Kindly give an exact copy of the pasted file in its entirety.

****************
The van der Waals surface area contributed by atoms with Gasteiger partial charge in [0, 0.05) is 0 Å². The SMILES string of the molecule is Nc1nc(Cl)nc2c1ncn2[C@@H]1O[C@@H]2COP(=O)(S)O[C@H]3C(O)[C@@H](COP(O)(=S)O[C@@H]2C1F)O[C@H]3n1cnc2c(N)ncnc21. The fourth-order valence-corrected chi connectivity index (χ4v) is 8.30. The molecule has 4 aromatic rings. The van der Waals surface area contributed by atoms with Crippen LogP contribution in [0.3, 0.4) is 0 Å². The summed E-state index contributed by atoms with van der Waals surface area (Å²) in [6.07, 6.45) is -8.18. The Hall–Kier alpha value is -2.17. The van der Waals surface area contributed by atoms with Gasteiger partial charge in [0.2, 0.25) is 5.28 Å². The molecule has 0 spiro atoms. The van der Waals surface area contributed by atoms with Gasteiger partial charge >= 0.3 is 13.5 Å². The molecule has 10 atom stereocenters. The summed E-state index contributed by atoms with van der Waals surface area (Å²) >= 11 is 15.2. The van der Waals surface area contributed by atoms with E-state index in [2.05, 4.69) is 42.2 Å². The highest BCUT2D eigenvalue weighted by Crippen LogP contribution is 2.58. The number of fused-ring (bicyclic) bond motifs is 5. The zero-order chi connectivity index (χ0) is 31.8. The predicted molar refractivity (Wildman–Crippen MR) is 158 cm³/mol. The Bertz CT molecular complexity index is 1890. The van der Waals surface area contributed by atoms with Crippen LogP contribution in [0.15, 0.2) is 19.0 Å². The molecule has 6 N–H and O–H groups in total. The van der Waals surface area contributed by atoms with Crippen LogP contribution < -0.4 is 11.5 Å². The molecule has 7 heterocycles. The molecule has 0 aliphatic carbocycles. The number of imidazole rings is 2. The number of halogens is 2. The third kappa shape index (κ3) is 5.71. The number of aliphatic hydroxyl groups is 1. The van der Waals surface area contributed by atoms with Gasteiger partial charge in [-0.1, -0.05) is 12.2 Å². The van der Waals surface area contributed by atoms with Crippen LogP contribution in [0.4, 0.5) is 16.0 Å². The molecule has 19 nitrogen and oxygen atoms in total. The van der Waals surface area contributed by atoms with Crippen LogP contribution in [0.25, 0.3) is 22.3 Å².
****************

The van der Waals surface area contributed by atoms with Gasteiger partial charge in [0, 0.05) is 0 Å². The SMILES string of the molecule is Nc1nc(Cl)nc2c1ncn2[C@@H]1O[C@@H]2COP(=O)(S)O[C@H]3C(O)[C@@H](COP(O)(=S)O[C@@H]2C1F)O[C@H]3n1cnc2c(N)ncnc21. The fourth-order valence-corrected chi connectivity index (χ4v) is 8.30. The molecule has 4 aromatic rings. The van der Waals surface area contributed by atoms with Crippen LogP contribution in [0.3, 0.4) is 0 Å². The summed E-state index contributed by atoms with van der Waals surface area (Å²) in [6.07, 6.45) is -8.18. The Hall–Kier alpha value is -2.17. The van der Waals surface area contributed by atoms with Gasteiger partial charge in [0.2, 0.25) is 5.28 Å². The molecule has 0 spiro atoms. The van der Waals surface area contributed by atoms with Gasteiger partial charge >= 0.3 is 13.5 Å². The molecule has 10 atom stereocenters. The summed E-state index contributed by atoms with van der Waals surface area (Å²) >= 11 is 15.2. The van der Waals surface area contributed by atoms with E-state index in [2.05, 4.69) is 42.2 Å². The highest BCUT2D eigenvalue weighted by Crippen LogP contribution is 2.58. The number of fused-ring (bicyclic) bond motifs is 5. The zero-order chi connectivity index (χ0) is 31.8. The predicted molar refractivity (Wildman–Crippen MR) is 158 cm³/mol. The Bertz CT molecular complexity index is 1890. The van der Waals surface area contributed by atoms with Crippen LogP contribution in [0.15, 0.2) is 19.0 Å². The molecule has 6 N–H and O–H groups in total. The van der Waals surface area contributed by atoms with Crippen LogP contribution < -0.4 is 11.5 Å². The molecule has 7 heterocycles. The molecule has 0 aliphatic carbocycles. The number of imidazole rings is 2. The number of halogens is 2. The third kappa shape index (κ3) is 5.71. The number of aliphatic hydroxyl groups is 1. The van der Waals surface area contributed by atoms with Gasteiger partial charge in [-0.1, -0.05) is 12.2 Å². The van der Waals surface area contributed by atoms with Crippen LogP contribution in [0.4, 0.5) is 16.0 Å². The molecule has 19 nitrogen and oxygen atoms in total. The van der Waals surface area contributed by atoms with Crippen LogP contribution in [0.25, 0.3) is 22.3 Å².